Friday, January 21, 2011
Go Your Own Way
Defining characteristics. When you think about one of your friends, family members, or even a famous celebrity you admire, you can usually associate a couple of traits to their persona. If you know me, you'd know that I like to wear red lipstick. I bite my nails, enjoy reading, and listen to my iPod too much. I'm also fairly notorious for my anti-driving stance. If I can avoid ever buying/leasing a car or even just getting a driver's license, I will.
After some consideration into why I don't like to drive, I think it boils down to genes. Clearly none that went to my parents, avid fans of being behind the wheel. They must have trickled down to my brother Earl and I (neither one of us has a license). From the moment I turned 16, driving became something that flooded the hallways of my high school. It was a highly discussed topic of interest, a rite of passage that symbolized freedom for the oppressed Catholic school kids in my grade. The fact that my October birthday gave me an early pass into this world was deemed "lucky!" by everyone I knew. I remember smiling tightly alot those years and begrudgingly getting a permit when I was 17.
When I did practice driving, it was always terrible and ended poorly. I was an awful driver, particularly with my Dad in the front seat next to me offering far too many two cents for my liking. I couldn't parallel park, cut people off on the freeway with last second warnings, and didn't check into my rearview mirrors enough to see what was going on. Every single time I drove, I was physically exhausted getting to point A and rattled to the bone on the way back to point B. Practice is supposed to make perfect, but the more I practiced (which admittedly was not often), I was irritated at being trapped behind the wheel, unable to look at the surroundings around me with my concentration being road-only.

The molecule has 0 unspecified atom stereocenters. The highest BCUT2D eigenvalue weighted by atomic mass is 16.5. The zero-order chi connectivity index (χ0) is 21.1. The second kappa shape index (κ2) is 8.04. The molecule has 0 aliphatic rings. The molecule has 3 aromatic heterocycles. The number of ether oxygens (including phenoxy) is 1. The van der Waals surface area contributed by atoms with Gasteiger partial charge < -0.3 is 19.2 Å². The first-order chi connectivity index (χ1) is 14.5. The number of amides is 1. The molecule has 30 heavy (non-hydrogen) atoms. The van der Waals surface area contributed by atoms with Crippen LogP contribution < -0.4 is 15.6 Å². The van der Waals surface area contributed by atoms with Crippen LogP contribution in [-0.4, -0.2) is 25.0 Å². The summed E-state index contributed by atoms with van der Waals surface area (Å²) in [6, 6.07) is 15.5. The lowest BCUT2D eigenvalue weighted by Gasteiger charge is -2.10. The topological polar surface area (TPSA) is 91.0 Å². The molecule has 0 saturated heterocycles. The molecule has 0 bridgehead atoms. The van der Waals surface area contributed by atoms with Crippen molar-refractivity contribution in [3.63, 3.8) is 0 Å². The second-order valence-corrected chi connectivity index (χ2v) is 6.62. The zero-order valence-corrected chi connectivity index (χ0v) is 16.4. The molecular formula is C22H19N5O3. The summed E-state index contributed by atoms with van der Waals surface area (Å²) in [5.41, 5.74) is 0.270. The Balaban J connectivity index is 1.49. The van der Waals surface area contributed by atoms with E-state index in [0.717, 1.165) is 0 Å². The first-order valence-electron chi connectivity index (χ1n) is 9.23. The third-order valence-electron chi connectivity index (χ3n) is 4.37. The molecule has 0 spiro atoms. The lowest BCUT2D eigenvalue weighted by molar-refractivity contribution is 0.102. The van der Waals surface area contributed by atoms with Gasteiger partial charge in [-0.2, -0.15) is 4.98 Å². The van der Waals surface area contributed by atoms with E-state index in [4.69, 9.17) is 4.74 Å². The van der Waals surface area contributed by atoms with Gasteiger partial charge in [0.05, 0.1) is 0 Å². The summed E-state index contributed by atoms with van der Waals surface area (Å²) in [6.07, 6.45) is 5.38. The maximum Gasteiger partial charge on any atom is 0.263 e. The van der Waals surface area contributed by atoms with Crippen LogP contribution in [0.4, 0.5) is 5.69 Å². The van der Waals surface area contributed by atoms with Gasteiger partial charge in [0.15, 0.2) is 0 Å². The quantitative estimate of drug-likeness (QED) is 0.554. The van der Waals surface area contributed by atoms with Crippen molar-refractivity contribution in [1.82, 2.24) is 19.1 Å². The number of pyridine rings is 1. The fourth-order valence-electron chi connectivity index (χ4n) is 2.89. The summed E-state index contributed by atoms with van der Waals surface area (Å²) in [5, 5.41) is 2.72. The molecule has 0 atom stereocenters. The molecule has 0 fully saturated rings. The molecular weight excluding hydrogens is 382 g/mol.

Driving never signified freedom to me as much as being a front seat passenger did. Even being in the back seat worked out well. Now this, this was freedom! Looking at new shops just built, seeing the mountains and brightly shaded red and yellow autumn landscapes, and yes, the importance of freeway flirting were simply not things I could focus on if I was worried about when to merge into the left lane in the driver's seat.
So I let driving drop from my list of Important Things to do When Becoming an Adult. It never was too high up on that list. I had begun creating this list when I was in grade school, I think 3rd grade sounds about right. The top priorities included big city living in a cozy apartment with a good career, pretty clothes, and a bottle of perfume in my mailbox a la Holly Golightly in Breakfast at Tiffany's for a sweet spritz. Somewhere at the very bottom of this list you might be able to find a heavily erased, rewritten, and erased once more set of goals that included "marriage, children, and driving." Driving, as I recall then, was less about the actual notion of doing so and more of the image in my mind's eye of sitting in a pretty dress, sunglasses, and kid gloves holding the wheel. ("Wearing petticoats when I'm 30" was also something Lil' Heather believed in strongly and placed up high on the List.)
I took to public transportation and asking for rides from friends as my means of getting about. In the meantime, I walked everywhere. With my trusty iPod weaving a nonstop melody of words and musical notes into my head, there was really nowhere I couldn't walk to and quickly.
Then I moved to California. Southern California to be exact.